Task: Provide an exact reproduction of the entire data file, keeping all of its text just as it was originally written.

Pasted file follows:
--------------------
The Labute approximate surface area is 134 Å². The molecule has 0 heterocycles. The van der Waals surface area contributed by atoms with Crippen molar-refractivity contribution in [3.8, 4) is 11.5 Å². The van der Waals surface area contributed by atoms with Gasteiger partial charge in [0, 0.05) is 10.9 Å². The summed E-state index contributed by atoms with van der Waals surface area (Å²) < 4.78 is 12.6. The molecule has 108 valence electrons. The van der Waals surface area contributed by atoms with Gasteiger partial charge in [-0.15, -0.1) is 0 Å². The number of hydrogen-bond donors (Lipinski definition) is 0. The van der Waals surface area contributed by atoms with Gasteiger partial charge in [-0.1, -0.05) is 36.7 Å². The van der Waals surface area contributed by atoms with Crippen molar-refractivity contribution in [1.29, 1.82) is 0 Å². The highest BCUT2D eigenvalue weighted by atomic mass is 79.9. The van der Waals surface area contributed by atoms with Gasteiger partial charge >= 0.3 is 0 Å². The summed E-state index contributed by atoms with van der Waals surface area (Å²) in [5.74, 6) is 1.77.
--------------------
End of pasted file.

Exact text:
The Labute approximate surface area is 134 Å². The molecule has 0 heterocycles. The van der Waals surface area contributed by atoms with Crippen molar-refractivity contribution in [3.8, 4) is 11.5 Å². The van der Waals surface area contributed by atoms with Gasteiger partial charge in [0, 0.05) is 10.9 Å². The summed E-state index contributed by atoms with van der Waals surface area (Å²) < 4.78 is 12.6. The molecule has 108 valence electrons. The van der Waals surface area contributed by atoms with Gasteiger partial charge in [-0.15, -0.1) is 0 Å². The number of hydrogen-bond donors (Lipinski definition) is 0. The van der Waals surface area contributed by atoms with Gasteiger partial charge in [-0.1, -0.05) is 36.7 Å². The van der Waals surface area contributed by atoms with Crippen molar-refractivity contribution in [1.29, 1.82) is 0 Å². The highest BCUT2D eigenvalue weighted by atomic mass is 79.9. The van der Waals surface area contributed by atoms with Gasteiger partial charge >= 0.3 is 0 Å². The summed E-state index contributed by atoms with van der Waals surface area (Å²) in [5.74, 6) is 1.77.